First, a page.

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Zoey_ JD
Zoey_ JD, JustAnswer Criminal Law Mentor
Category: Criminal Law
Satisfied Customers: 27770
Experience:  Admitted to NYS Criminal defense bar in 1989. Extensive arraignment, hearing, trial experience.
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My husband is the financial person in the household.

Customer Question

Hello, My husband is the financial person in the household. I should BUT I really do nothing with the household finances. He is the "bread earner" as they say. I stay at home with the kids. Its "old school" but we are happy. With that being said, my husband
attempted to accomplish a loan restructure on the mortgage we have. (fyi we both are on the title of house and both signed and listed on the mortgage). He apparently decided it was a good choice to give the bank some incorrect information. Which is obviously
never a good choice. I guess he told them some hardship story and also provided only a partial list of the assets we have. He believed he was trying to get us out of a bad situation... Luckily, when he got the approval for the modification, the man I know
and married got his senses and conscience back and canceled the loan modification. He told me about what he did AFTER the fact. I had zero ideal he was doing anything fraudulent. I knew he was working with the bank to try and restructure our loan BUT I had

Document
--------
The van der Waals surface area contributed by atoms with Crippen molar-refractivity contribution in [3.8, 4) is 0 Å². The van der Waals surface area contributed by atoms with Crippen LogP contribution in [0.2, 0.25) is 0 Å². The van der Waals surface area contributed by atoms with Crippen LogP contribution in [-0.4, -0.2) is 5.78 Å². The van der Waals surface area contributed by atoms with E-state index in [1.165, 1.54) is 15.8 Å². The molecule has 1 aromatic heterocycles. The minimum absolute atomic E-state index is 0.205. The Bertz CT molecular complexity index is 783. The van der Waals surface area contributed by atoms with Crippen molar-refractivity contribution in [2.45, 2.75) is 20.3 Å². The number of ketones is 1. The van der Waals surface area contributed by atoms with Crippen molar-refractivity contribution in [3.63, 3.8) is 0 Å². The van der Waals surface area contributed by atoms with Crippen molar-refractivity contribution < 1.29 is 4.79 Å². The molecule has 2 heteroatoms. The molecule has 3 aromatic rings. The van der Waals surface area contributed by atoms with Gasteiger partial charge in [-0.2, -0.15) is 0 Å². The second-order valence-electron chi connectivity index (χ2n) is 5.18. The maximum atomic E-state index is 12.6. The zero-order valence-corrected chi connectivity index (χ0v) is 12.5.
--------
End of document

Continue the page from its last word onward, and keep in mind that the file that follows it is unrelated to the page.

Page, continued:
zero idea that he was providing incorrect information. Luckily he stopped. When he told me I was mad to say the least. Nothing is legally happening and hopefully never will. BUT, I have a question if something ever did. Q. Since I am co-owner of the house
& since I am co-listed on the mortgage, does that make me guilty of his acts also? If he was ever convicted, would I automatically be convicted as well? Even though I had nothing to do with it? Thanks. Concerned Wife.
Submitted: 2 years ago.
Category: Criminal Law
Expert:  Zoey_ JD replied 2 years ago.
My name is ***** ***** I am a criminal lawyer.
If your husband was ever arrested and charged for these acts it is possible that you would be arrested too because you signed the paperwork on which he'd given the false information. You would not, however, be automatically convicted. While co-defendants may be charged with the same offense, there may be very different facts against one co-defendant than against another, and/or the case against one can be much stronger than against the other. If you were not involved in any deliberate fraud you can fight your case, regardless of what happens with your husband's and let a jury determine whether you were a participant in this crime.